Depression During Pregnancy: It’s Real!
We all know about postpartum depression, but did you know depression can strike during pregnancy as well? The American Psychological Association states that depression women experience during pregnancy can have lasting consequences for mothers and babies in the future.
While postpartum depression gets a fair amount of attention, depression during pregnancy is often overlooked. And it may be becoming more common among expectant mothers.
Along with an increase in depression among younger women, there are other factors that may contribute to the rise among expectant mothers. Depression in young mothers is 51 percent more common than it was 25 years ago, researchers claim in a study published in 2018 in the Journal of the American Medical Association: Network Open.
With the average age of motherhood now slightly older than in the 1990s – in 1994 the median age was 23, compared to 26 today, according to a 2018 report from the Pew Research Center – today's young moms-to-be may feel socially isolated.
"Along with a previous history of depression, being isolated and feeling like you are being judged are certainly risk factors for depression,” comments Tiffani Williams, BA, BSN, RN CBC, Program Director, Nurse-Family Partnership, Acenda. “In addition, the number of young women who are working has increased, and today's moms-to-be may be dealing with inflexible work situations and challenges related to balancing work-home responsibilities that can contribute to depression.”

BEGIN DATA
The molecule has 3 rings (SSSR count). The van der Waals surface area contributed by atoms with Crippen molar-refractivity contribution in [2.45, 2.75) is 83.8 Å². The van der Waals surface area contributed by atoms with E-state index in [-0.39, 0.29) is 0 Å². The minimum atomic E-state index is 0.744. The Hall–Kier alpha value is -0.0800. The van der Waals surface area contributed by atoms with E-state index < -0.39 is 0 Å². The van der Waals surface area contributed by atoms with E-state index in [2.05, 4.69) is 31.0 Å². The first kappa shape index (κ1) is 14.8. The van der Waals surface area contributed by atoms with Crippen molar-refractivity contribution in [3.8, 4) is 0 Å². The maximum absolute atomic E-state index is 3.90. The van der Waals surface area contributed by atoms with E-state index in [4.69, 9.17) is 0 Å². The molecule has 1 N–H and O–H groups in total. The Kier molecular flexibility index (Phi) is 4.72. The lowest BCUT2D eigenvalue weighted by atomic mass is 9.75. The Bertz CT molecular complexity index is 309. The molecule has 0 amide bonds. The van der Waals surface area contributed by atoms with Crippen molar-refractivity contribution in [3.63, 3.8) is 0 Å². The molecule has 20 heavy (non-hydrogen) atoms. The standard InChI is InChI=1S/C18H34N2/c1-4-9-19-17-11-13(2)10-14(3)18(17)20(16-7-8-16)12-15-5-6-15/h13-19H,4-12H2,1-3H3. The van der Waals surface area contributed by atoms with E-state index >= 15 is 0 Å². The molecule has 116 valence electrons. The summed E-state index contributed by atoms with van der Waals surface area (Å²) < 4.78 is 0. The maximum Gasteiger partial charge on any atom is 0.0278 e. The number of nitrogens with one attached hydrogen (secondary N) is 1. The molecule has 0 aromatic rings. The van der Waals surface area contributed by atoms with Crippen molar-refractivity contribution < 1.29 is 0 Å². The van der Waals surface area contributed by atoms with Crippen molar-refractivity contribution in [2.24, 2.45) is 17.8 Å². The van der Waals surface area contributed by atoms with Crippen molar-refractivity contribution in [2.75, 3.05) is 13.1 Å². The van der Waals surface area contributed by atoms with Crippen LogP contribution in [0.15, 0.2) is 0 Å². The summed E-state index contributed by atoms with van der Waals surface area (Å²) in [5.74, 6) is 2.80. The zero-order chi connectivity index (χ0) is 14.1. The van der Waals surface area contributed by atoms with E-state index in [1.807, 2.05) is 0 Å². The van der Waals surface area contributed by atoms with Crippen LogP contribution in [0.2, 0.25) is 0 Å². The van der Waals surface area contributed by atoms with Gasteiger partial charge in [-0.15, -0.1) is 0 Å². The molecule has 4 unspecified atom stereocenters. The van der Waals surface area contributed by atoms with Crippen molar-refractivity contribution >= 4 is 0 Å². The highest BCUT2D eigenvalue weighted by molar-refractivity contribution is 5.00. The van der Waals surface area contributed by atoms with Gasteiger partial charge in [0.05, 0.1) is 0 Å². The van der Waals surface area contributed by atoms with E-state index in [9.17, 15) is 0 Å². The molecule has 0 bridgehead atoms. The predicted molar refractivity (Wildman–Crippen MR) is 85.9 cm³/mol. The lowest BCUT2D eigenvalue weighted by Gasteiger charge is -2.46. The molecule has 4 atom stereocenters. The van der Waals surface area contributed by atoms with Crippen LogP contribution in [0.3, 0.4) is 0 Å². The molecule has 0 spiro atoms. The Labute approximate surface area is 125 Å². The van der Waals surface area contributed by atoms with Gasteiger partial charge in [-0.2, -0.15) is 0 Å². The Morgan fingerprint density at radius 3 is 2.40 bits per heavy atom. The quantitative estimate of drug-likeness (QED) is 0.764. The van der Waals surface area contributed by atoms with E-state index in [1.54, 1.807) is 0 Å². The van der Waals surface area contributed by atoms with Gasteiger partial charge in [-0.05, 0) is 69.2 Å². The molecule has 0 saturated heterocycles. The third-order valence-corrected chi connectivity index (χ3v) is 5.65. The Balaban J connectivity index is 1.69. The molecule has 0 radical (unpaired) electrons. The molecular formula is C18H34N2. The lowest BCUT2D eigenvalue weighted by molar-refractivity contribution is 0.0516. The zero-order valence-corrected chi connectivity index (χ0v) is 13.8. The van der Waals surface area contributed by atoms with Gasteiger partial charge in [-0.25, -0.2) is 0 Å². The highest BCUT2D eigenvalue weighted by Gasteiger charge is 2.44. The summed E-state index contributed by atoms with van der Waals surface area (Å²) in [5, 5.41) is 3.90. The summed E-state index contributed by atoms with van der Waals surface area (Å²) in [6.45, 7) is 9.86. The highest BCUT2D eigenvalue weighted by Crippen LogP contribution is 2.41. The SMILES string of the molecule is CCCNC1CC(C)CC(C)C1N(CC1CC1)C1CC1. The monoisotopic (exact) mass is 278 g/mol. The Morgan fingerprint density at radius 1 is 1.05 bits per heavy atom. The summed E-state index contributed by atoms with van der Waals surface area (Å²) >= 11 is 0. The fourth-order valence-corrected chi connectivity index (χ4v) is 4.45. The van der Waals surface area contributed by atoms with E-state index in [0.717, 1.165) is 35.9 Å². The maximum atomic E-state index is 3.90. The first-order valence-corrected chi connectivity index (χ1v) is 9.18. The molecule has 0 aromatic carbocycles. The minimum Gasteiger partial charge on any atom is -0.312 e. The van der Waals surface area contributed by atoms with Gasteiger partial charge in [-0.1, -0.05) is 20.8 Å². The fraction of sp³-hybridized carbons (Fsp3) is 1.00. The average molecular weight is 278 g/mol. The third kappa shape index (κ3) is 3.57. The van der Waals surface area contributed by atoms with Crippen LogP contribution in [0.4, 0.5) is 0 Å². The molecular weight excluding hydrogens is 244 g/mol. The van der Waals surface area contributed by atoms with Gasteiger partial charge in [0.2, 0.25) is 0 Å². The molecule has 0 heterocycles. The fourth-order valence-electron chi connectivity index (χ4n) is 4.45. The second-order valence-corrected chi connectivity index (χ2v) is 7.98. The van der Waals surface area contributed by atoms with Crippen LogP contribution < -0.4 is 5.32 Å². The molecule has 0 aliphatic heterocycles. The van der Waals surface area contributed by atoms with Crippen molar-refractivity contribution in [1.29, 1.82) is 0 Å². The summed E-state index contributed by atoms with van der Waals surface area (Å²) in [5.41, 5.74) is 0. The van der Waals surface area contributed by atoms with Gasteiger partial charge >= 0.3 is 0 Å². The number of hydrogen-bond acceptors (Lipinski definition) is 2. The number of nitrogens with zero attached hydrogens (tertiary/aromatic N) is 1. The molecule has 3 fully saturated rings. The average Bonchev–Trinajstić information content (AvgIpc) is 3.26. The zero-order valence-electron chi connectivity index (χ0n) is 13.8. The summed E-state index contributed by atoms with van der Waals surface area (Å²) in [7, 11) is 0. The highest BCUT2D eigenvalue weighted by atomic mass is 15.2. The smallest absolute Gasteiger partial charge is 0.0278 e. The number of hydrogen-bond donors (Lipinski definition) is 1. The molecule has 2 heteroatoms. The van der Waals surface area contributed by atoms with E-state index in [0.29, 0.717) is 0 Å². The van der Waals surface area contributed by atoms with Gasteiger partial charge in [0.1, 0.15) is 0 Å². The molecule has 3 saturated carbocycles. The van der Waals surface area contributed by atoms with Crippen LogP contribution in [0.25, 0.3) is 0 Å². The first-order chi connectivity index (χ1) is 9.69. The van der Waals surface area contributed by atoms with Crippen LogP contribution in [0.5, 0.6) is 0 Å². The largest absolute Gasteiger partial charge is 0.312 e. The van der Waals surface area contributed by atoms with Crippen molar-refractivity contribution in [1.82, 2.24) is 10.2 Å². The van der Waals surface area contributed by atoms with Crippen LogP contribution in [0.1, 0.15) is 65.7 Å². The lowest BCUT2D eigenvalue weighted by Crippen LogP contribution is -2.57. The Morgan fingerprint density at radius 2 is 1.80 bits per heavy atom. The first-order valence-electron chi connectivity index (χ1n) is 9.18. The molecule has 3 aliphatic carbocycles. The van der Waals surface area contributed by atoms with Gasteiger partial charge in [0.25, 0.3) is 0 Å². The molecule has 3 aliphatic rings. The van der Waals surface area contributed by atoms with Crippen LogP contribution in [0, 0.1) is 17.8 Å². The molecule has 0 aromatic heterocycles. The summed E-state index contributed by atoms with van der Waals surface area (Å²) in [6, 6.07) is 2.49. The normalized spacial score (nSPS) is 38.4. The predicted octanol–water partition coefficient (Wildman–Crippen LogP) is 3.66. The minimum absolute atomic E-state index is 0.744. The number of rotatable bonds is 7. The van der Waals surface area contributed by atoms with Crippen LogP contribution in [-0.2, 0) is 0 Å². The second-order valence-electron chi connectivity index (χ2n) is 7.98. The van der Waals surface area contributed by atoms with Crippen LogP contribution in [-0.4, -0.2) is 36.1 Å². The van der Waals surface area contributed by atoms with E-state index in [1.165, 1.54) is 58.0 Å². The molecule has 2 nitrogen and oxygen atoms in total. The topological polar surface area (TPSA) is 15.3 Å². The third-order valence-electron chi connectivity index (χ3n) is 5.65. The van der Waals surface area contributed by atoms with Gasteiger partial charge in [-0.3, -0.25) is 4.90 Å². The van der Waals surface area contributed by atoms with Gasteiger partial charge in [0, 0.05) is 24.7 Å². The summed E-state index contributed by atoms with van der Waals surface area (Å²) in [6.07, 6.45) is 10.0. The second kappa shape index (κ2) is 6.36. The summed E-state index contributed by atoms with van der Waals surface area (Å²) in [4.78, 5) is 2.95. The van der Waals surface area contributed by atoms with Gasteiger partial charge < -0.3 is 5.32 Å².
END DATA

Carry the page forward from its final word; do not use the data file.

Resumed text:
When you add financial struggles, stress from everyday life, hormonal changes and sleep problems to the picture, the impact of these changes may worsen when a woman becomes pregnant.
Here are some signs of depression during pregnancy:
- Change in eating habits
- Persistent guilt feelings
- Feeling of hopelessness
- Extreme changes in sleeping pattern like sleeping for very limited time or for a longer period of time
To make the problem even worse, depression during pregnancy can have lasting consequences for mothers and babies alike. For one thing, prenatal depression is associated with an increased risk of postpartum depression and it can affect the baby's emotional and cognitive development.
A study in the July 19, 2018, issue of Psychoneuroendocrinology found that women who were diagnosed with major depressive disorder during pregnancy had elevated inflammatory biomarkers and cortisol levels in their third trimester and an eight-day shorter length of gestation on average. Moreover, babies born to depressed moms-to-be had hyperactive cortisol responses to stress when they were a year old.
If you are pregnant and experiencing symptoms of depression, there is help. Clinicians in our Counseling & Wellness Centers can help. Call our main number at 844-4-ACENDA (844-422-3632) for more information. We also offer several maternal health programs, including a nurse-family partnership program, that supports new moms and their babies.